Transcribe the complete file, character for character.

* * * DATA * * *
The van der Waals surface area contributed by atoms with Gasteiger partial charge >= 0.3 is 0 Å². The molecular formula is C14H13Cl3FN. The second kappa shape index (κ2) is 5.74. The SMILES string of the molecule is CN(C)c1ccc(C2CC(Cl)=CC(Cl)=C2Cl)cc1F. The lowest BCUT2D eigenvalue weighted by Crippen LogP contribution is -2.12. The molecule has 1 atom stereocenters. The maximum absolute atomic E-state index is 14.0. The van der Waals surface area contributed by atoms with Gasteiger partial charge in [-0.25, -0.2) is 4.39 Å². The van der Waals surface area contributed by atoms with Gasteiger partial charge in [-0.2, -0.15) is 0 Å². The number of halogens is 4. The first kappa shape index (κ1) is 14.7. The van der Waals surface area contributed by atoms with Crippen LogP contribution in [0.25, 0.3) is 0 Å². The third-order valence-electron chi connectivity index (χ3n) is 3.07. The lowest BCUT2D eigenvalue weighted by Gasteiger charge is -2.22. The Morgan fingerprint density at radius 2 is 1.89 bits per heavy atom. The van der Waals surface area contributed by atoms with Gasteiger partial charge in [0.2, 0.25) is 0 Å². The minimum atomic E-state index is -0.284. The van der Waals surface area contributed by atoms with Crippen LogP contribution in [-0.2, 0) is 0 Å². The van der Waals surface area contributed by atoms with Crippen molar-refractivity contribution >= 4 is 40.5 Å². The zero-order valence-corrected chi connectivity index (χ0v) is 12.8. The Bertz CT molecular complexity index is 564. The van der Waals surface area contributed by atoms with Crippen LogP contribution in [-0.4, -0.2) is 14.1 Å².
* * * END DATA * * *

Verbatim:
The van der Waals surface area contributed by atoms with Gasteiger partial charge >= 0.3 is 0 Å². The molecular formula is C14H13Cl3FN. The second kappa shape index (κ2) is 5.74. The SMILES string of the molecule is CN(C)c1ccc(C2CC(Cl)=CC(Cl)=C2Cl)cc1F. The lowest BCUT2D eigenvalue weighted by Crippen LogP contribution is -2.12. The molecule has 1 atom stereocenters. The maximum absolute atomic E-state index is 14.0. The van der Waals surface area contributed by atoms with Gasteiger partial charge in [-0.25, -0.2) is 4.39 Å². The van der Waals surface area contributed by atoms with Gasteiger partial charge in [-0.2, -0.15) is 0 Å². The number of halogens is 4. The first kappa shape index (κ1) is 14.7. The van der Waals surface area contributed by atoms with Crippen LogP contribution in [0.25, 0.3) is 0 Å². The third-order valence-electron chi connectivity index (χ3n) is 3.07. The lowest BCUT2D eigenvalue weighted by Gasteiger charge is -2.22. The Morgan fingerprint density at radius 2 is 1.89 bits per heavy atom. The van der Waals surface area contributed by atoms with Gasteiger partial charge in [0.2, 0.25) is 0 Å². The minimum atomic E-state index is -0.284. The van der Waals surface area contributed by atoms with Crippen LogP contribution in [-0.2, 0) is 0 Å². The van der Waals surface area contributed by atoms with Crippen molar-refractivity contribution >= 4 is 40.5 Å². The zero-order valence-corrected chi connectivity index (χ0v) is 12.8. The Bertz CT molecular complexity index is 564. The van der Waals surface area contributed by atoms with Crippen LogP contribution in [-0.4, -0.2) is 14.1 Å².